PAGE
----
Virginia Institute of Marine Science
Proceedings Of The National Academy Of Sciences Of The United States Of America
Estuaries around the world are in a state of decline following decades or more of overfishing, pollution, and climate change. Oysters (Ostreidae), ecosystem engineers in many estuaries, influence water quality, construct habitat, and provide food for humans and wildlife. In North America's Chesapeake Bay, once-thriving eastern oyster (Crassostrea virginica) populations have declined dramatically, making their restoration and conservation extremely challenging. Here we present data on oyster size and human harvest from Chesapeake Bay archaeological sites spanning similar to 3,500 y of Native American, colonial, and historical occupation. We compare oysters from archaeological sites with Pleistocene oyster reefs that existed before human harvest, modern oyster reefs, and other records of human oyster harvest from around the world. Native American fisheries were focused on nearshore oysters and were likely harvested at a rate that was sustainable over centuries to millennia, despite changing Holocene climatic conditions and sea-level rise. These data document resilience in oyster populations under long-term Native American harvest, sea-level rise, and climate change; provide context for managing modern oyster fisheries in the Chesapeake Bay and elsewhere around the world; and demonstrate an interdisciplinary approach that can be applied broadly to other fisheries.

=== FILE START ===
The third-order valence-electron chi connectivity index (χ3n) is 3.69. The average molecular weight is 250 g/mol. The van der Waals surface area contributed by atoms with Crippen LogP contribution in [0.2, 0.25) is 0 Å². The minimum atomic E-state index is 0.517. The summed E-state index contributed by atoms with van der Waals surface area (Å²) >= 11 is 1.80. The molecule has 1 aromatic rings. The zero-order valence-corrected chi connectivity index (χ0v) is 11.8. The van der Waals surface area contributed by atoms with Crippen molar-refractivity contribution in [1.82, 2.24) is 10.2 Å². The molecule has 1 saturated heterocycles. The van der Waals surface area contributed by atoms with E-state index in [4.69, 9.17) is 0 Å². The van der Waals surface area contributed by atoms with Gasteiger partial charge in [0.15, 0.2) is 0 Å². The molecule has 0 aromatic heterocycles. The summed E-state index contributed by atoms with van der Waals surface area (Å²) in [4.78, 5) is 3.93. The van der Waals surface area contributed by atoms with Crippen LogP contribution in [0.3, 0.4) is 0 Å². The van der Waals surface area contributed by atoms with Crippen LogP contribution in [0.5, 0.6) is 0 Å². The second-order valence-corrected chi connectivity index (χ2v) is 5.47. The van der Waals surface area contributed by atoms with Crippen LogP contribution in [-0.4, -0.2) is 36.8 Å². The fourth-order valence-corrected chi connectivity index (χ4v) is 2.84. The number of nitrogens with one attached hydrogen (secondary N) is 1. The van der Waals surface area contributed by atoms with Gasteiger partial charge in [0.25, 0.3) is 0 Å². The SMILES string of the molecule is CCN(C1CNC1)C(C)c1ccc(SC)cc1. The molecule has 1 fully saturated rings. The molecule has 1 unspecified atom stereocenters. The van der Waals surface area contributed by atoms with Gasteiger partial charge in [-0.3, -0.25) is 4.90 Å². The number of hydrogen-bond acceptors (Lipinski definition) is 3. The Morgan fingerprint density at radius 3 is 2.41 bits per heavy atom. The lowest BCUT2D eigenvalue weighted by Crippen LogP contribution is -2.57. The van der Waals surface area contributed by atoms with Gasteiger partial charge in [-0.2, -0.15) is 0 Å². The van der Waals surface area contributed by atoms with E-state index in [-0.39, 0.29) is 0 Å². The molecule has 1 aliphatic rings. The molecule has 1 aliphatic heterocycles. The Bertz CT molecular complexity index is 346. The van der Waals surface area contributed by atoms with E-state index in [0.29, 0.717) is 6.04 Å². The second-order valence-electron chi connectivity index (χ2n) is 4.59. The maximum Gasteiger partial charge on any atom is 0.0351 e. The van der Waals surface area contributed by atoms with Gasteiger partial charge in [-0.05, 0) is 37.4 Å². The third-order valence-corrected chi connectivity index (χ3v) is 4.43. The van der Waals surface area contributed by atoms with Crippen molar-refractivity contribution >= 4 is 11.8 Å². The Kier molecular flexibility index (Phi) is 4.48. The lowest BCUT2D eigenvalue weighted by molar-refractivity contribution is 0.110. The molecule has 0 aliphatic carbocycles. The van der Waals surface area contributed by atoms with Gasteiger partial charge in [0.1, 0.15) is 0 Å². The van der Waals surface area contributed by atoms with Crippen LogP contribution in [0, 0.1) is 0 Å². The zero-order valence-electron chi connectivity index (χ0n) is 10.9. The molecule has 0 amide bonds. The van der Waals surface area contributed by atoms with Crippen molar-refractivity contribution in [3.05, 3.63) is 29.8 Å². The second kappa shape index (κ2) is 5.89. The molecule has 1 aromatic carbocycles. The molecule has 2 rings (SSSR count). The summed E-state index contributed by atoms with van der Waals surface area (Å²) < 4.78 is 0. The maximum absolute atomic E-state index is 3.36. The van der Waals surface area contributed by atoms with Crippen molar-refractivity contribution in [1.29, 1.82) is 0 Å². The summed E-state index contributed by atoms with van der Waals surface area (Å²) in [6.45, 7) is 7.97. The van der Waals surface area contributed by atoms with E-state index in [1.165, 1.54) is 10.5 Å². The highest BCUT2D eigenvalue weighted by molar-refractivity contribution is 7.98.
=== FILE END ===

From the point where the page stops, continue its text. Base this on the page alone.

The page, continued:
Sea-Level Rise; Crassostrea-Virginica; James River; Late-Holocene; Restoration; Conservation; Estuaries; Habitat; History; Reef
Rick, TC; Reeder-Myers, LA; Hofman, CA; Breitburg, D; Lockwood, R; Henkes, G; Kellogg, L; Lowery, D; Luckenbach, MW; Mann, R; Ogburn, MB; Southworth, MJ; Wah, J; Wesson, J; and Hines, AH, Millennial-scale sustainability of the Chesapeake Bay Native American oyster fishery (2016). Proceedings Of The National Academy Of Sciences Of The United States Of America, 113(23), 6568-6573.